Background: Patients suffering from Alzheimer's disease exhibit more activity in the conventional electroencephalographic delta and theta bands. This activity concurs with atrophy and reduced metabolic and perfusion rates, particularly in temporoparietal structures.
Methods: Whole-head magnetoencephalographic recordings were obtained from 15 patients diagnosed with Alzheimer's disease and 19 healthy control subjects during a resting condition. The generators of focal magnetic slow waves were located employing a single moving dipole model.
Results: Dipole density in the delta and theta bands was enhanced in the Alzheimer's disease group compared with healthy control subjects. Slow-wave activity differed significantly between groups in temporoparietal regions of both hemispheres. Right temporoparietal slow-wave activity covaried with cognitive performance, whereas left temporal delta activity varied with a functional status scale.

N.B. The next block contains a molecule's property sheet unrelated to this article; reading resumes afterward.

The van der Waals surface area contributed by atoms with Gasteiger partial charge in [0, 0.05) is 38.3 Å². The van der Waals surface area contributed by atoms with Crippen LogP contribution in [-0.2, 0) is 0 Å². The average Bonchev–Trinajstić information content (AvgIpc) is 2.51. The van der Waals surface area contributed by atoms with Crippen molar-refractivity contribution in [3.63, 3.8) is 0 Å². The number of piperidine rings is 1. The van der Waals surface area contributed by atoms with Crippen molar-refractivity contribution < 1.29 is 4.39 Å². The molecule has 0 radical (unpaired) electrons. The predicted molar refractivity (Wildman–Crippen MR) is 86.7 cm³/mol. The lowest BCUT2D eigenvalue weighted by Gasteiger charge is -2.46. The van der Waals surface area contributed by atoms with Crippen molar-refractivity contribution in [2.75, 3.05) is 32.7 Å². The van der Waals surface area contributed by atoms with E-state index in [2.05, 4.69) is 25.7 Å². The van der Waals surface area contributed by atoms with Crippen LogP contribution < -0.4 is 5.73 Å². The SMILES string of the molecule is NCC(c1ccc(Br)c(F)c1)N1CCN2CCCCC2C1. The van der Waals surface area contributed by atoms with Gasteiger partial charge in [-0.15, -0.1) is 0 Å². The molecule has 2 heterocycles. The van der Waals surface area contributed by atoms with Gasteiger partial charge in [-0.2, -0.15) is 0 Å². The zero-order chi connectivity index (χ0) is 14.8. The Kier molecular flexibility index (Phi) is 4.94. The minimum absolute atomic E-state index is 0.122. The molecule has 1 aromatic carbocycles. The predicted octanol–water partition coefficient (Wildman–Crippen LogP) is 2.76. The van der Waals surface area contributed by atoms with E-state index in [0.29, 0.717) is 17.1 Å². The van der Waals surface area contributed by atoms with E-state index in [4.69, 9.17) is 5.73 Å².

Conclusions: Our results support the predominant role of the temporoparietal areas in the diagnosis of Alzheimer's disease. Magnetoencephalography and the source analysis of focal slow activity in particular provide interesting and potentially clinically useful tools to assess functional modifications of patients' brain and to evaluate its relationship with the cognitive status.